We are currently recruiting for teaching positions beginning in April/May and September/October 2011 so please send us your resume if you feel that teaching in London, UK is for you: apply AT classroom Canada DOT com.

Wednesday, March 2, 2011

What makes Classroom Canada unique? Our professional development opportunities!

At Classroom Canada we understand that our teachers are passionate about lifelong learning and we like to support them in this area with our professional development opportunities. Not only do we plan annual professional development opportunities for our Canadian teachers, but we also do our best to keep you abreast of other pro-d opportunities for educators that may exist in and around London.

The pro-d workshops that Classroom Canada coordinates generally take place the first week of November after our new fall group of teachers has had a chance to arrive and settle in. In addition to the serious pro-d workshops, we also organize social events during the week too – everyone knows you gotta keep learning fun!

Here’s a sampling of the pro-d workshops and socials we ran last year:

Classroom Canada's 2nd Annual 5km Run With Richard
Get your running shoes (and possibly raincoats depending on the weather!) and meet us at the London office to Run With Richard.

Richard Gilbey, one of the founders of Classroom Ltd, will be taking us on a 5km tour of his favourite jogging route near our London office (Oxford Circus). He's an avid runner, and often jokes that he wants to take the Canadians on a little tour of the neighbourhood. Slow or fast, all are welcome!

Primary & SEN Round Table Workshops
* See description below.

Secondary & SEN Round Table Workshops
This year, our workshops are being led by Canadian teachers who have been teaching in London with us for a year or more. They're fabulous teachers, and just like you. They know what you need to know, and have the experiences to share with you.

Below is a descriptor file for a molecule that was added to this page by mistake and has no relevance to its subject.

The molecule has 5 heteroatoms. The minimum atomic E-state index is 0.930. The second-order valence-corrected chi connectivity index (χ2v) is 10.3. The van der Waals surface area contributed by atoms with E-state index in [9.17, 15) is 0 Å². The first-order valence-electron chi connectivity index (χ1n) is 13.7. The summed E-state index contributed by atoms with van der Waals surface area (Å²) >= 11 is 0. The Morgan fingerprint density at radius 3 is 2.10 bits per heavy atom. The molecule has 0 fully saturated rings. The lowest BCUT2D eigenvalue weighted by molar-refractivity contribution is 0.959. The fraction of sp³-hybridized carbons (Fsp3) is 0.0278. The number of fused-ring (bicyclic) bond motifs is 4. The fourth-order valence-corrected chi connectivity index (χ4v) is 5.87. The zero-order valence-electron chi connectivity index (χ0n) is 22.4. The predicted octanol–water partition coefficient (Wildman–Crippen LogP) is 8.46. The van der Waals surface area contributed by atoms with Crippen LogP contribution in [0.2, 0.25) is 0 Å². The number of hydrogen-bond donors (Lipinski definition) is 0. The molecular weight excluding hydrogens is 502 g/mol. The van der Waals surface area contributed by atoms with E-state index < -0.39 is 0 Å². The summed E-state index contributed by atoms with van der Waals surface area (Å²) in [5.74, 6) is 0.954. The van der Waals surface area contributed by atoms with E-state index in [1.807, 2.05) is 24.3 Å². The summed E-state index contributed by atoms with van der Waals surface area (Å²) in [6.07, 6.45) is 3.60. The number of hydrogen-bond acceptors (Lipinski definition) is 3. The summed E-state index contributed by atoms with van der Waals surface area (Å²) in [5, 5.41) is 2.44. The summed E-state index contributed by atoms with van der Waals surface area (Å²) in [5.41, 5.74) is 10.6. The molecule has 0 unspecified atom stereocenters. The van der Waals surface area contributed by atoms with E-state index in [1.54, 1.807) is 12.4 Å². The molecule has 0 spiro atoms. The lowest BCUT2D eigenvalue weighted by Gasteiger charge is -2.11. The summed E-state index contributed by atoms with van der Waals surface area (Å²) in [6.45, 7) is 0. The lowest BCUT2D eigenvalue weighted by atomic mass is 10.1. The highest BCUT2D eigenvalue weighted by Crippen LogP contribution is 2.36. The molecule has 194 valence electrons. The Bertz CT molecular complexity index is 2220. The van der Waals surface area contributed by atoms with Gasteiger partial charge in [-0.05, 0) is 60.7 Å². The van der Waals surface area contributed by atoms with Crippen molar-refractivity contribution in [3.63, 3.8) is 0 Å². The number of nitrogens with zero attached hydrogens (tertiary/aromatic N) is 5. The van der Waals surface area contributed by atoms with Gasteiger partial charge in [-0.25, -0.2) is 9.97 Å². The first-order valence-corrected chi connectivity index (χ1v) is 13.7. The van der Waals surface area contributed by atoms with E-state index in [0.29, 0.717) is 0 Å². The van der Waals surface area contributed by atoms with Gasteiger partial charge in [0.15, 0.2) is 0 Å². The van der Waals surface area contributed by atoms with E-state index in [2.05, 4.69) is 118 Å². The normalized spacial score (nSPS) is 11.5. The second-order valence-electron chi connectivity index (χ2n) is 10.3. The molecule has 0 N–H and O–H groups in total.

The workshops will be focused on issues like behaviour management (tips, strategies that work in London, successes & failures), and adjusting from Canadian teaching to British teaching.

Classroom Canada's 3rd Annual London Scavenger Hunt & Teacher Social
Take over the streets of London England with other Canadian teachers & win fabulous prizes (like Canadian food, Top Deck Travel Vouchers, Flight Centre Vouchers, PC Organic White Cheddar KD...), meet other great teachers & have fun!

Our Guide to Teaching in London also has great advice, tips and a list of resources to consult for those of you wishing to enhance your teaching skills (the awesome site for educators that I mentioned yesterday is one such resource).

One other topic I’d like to mention in this area – and a question we frequently get – is “what is the difference between the UK curriculum and the Canadian curriculum?”

When you are accepted into our program, you will receive a free copy of our Guide to Teaching in London which contains detailed information about the UK curriculum, but in general you will find that the Canadian curriculum:
· is more individualized;
· has objectives and you come to the objectives through your own research, lesson planning and creativity; and
· requires you write 3-4 report cards per year.
By contrast, the UK curriculum:
· is more prescriptive;
· is interactive;
· is visual, auditory, kinesthetic;
· requires less time to be creative on the front end, but requires that you plan and adapt the prescribed lessons according to your specific class and IEPs; and
· requires you write usually only one report card a year and typically at the end of the year.

The biggest difference between teaching in Canada vs. London is that your skills will develop more in behaviour management. We hear this over and over again from our teachers. In Canada, as a teacher it’s more about planning. And so we keep this in mind as we develop and create professional development opportunities for our teachers.

Please comment below if you have any ideas or special request for pro-d topics for this November 2011.

We are currently interviews teachers who would like to work in London starting in April/May or September/October 2011. To apply, please submit your resume & cover letter to apply AT classroomcanada DOT com.

Resources for Teaching in London

Classroom Canada website
Guide to Teaching in London: A Survival Guide for Canadians ebook